The primary goal of pelvic floor rehabilitation in the management of anal incontinence is to strengthen the pelvic floor and anal sphincter muscles and to make sure they are coordinated and functioning. With increased muscle tone, endurance, and coordination, one should see a positive change in function in continence and function. Additional goals may include Additional goals include increasing muscle awareness, improving rectal sensitivity, and treating any tissue dysfunction that may be getting in the way of optimal pelvic floor muscle performance.

Pelvic floor therapy can provide clients with more control. In fact, according to Scott (2014), between 50 to 80% of clients who receive pelvic floor therapy for fecal incontinence gain function improvements.

What does pelvic floor therapy look like for anal incontinence?

The treatment modalities you will receive in pelvic floor therapy depend on your body and the issues present.

Some of the modalities used at Femina Physical Therapy for the treatment of fecal incontinence can include (but are not limited to):

  • Bowel management education and retraining including lifestyle modifications like optimal fluid intake and dietary fiber intake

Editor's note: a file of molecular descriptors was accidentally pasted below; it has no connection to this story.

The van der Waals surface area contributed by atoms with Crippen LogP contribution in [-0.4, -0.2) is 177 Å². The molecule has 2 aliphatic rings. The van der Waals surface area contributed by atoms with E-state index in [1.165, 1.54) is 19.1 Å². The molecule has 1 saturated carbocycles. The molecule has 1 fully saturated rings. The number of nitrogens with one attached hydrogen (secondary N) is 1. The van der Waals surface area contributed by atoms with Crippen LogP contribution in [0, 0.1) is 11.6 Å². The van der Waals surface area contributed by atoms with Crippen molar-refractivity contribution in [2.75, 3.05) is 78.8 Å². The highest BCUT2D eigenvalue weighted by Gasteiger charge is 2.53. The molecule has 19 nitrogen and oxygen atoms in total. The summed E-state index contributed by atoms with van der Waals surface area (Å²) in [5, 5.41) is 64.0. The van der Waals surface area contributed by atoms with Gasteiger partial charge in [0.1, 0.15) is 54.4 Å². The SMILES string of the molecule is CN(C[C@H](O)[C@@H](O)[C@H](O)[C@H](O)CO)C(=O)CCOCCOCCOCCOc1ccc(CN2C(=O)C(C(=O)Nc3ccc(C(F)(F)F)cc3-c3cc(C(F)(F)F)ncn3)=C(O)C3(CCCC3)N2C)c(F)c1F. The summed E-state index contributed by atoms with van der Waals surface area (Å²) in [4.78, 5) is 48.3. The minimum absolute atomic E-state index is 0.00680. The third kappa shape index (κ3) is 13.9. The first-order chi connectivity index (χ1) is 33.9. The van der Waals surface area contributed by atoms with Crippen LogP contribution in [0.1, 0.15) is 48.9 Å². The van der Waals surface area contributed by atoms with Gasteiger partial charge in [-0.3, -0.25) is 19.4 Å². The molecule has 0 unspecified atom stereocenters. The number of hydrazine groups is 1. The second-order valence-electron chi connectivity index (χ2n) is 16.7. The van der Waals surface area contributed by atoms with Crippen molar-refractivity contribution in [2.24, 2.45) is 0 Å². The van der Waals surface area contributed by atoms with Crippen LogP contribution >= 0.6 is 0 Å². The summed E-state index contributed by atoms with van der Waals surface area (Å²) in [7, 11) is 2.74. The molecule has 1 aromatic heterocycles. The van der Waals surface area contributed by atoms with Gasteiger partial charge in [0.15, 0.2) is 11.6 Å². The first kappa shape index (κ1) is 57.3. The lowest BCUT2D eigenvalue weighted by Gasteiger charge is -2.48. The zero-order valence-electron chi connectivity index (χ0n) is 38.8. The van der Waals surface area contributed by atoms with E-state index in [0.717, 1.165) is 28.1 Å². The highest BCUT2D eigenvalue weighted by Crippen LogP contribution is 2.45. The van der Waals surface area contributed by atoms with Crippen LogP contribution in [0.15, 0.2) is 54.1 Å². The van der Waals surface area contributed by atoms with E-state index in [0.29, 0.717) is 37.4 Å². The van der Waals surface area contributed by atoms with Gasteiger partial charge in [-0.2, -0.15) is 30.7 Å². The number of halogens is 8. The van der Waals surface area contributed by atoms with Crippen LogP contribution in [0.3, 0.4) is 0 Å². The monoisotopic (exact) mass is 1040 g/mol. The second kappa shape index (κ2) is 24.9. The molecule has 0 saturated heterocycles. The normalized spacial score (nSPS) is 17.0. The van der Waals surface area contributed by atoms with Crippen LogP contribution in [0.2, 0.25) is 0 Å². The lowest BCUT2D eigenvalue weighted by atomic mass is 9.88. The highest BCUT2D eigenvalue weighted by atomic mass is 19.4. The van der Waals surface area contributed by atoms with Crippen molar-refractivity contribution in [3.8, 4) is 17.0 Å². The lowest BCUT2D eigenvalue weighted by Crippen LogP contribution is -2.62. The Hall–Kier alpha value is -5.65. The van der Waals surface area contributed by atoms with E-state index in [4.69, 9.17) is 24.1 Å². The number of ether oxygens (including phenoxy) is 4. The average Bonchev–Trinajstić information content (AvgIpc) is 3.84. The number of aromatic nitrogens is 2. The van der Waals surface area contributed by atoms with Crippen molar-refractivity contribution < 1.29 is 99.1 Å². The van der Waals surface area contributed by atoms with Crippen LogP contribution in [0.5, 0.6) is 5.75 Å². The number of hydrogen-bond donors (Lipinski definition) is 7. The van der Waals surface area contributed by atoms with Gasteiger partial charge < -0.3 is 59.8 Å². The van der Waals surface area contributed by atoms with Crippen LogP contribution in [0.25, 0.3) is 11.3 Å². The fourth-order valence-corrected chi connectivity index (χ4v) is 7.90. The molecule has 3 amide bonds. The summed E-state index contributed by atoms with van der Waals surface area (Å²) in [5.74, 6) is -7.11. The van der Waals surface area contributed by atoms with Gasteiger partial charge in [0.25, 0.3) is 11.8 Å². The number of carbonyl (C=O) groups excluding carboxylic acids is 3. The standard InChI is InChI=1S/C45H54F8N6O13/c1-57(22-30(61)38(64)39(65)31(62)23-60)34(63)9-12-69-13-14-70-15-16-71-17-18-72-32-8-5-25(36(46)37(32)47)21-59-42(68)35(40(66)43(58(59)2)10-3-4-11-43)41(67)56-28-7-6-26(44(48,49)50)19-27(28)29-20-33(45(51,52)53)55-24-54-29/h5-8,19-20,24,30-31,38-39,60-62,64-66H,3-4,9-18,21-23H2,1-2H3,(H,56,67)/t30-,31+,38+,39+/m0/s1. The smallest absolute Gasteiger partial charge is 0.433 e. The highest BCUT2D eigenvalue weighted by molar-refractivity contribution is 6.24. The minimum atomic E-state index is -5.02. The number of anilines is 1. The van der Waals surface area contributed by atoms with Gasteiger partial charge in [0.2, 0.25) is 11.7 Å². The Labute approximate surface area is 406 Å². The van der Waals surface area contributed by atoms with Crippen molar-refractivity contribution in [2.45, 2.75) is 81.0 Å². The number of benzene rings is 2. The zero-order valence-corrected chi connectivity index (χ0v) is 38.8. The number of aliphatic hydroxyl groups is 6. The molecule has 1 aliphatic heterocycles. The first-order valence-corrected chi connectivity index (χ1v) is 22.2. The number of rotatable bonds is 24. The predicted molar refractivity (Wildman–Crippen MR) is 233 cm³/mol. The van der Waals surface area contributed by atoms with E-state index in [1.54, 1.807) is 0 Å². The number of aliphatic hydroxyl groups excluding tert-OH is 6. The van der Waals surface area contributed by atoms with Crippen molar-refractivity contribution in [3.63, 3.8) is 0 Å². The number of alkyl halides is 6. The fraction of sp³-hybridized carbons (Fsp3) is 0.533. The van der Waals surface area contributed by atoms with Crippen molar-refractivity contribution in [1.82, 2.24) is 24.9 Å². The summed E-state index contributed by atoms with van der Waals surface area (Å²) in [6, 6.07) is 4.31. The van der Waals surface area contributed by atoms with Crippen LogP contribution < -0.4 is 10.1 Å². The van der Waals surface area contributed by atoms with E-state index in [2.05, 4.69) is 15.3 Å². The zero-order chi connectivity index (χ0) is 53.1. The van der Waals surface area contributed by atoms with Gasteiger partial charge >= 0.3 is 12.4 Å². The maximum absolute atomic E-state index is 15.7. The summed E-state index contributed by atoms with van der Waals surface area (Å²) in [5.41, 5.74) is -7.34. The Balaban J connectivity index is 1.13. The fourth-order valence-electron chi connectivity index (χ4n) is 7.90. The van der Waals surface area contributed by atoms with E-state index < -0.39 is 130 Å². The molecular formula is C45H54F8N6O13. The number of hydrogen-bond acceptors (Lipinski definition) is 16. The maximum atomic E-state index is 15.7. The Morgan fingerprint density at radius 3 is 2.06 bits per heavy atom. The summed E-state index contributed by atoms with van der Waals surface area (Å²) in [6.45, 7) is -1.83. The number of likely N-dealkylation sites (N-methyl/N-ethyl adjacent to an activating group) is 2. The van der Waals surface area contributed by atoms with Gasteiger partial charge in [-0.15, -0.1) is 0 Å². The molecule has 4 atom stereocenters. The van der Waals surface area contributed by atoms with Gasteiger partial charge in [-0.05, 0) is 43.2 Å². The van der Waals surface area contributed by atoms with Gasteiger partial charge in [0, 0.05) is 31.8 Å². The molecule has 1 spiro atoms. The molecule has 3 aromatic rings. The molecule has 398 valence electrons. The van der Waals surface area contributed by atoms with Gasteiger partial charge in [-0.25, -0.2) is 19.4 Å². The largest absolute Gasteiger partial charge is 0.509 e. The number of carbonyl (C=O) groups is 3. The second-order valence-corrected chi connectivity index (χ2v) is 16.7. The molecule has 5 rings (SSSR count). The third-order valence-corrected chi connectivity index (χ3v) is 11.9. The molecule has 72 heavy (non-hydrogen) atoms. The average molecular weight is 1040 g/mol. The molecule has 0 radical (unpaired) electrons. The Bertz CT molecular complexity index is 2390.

• Therapeutic exercise to strengthen the pelvic floor
  • Biofeedback training with intra-rectal balloon catheters
  • Electrical stimulation using the InTone MV device
  • Manual therapy to treat connective tissue dysfunction and myofascial trigger points
  • Visceral mobilization (gentle massage techniques that loosen internal adhesions and restore movement to the organs including the intestine, bladder, uterus, and ovaries) to improve motility and GI organ function
  • Internal pelvic manual therapy to treat sensitive tissues, muscle spasms, trigger points, and muscle guarding that can cause pain with bowel movements
  • Training in self treatment techniques including abdominal lymphatic massage
  • Neuromuscular re-education and autogenic relaxation to reduce chronic muscle over-activity and improve parasympathetic nervous system function, including digestion

 If you've experienced a perineal tear, contact our office to make an appointment today.


Gommesen, D., Nohr, E. A., Qvist, N., & Rasch, V. (2019). Obstetric perineal ruptures —risk of anal incontinence among primiparous women 12 months postpartum: a prospective cohort study. American Journal of Obstetrics and Gynecology. doi:10.1016/j.ajog.2019.08.026 

Haylen BT, de Ridder D, Freeman RM, et al. An International Urogynecological Association (IUGA)/International Continence Society (ICS) joint report on the terminology for female pelvic floor dysfunction. Neurourol Urodyn 2010;29: 4–20.

Damon H, Guye O, Seigneurin A, et al. Prevalence of anal incontinence in adults and impact on quality-of-life. Gastroenterol Clin Biol 2006;30:37–43.

Cotterill N, Norton C, Avery KN, Abrams P, Donovan JL. A patient-centered approach to developing a comprehensive symptom and quality of life assessment of anal incontinence. Dis Colon Rectum 2008;51:82–7.

Sultan AH. Editorial: Obstetrical perineal injury and anal incontinence. AVMA Med Legal J 1999;5:193–6.

Scott, K. M. (2014). Pelvic Floor Rehabilitation in the Treatment of Fecal Incontinence. Clinics in Colon and Rectal Surgery27(3), 99–105. http://doi.org/10.1055/s-0034-1384662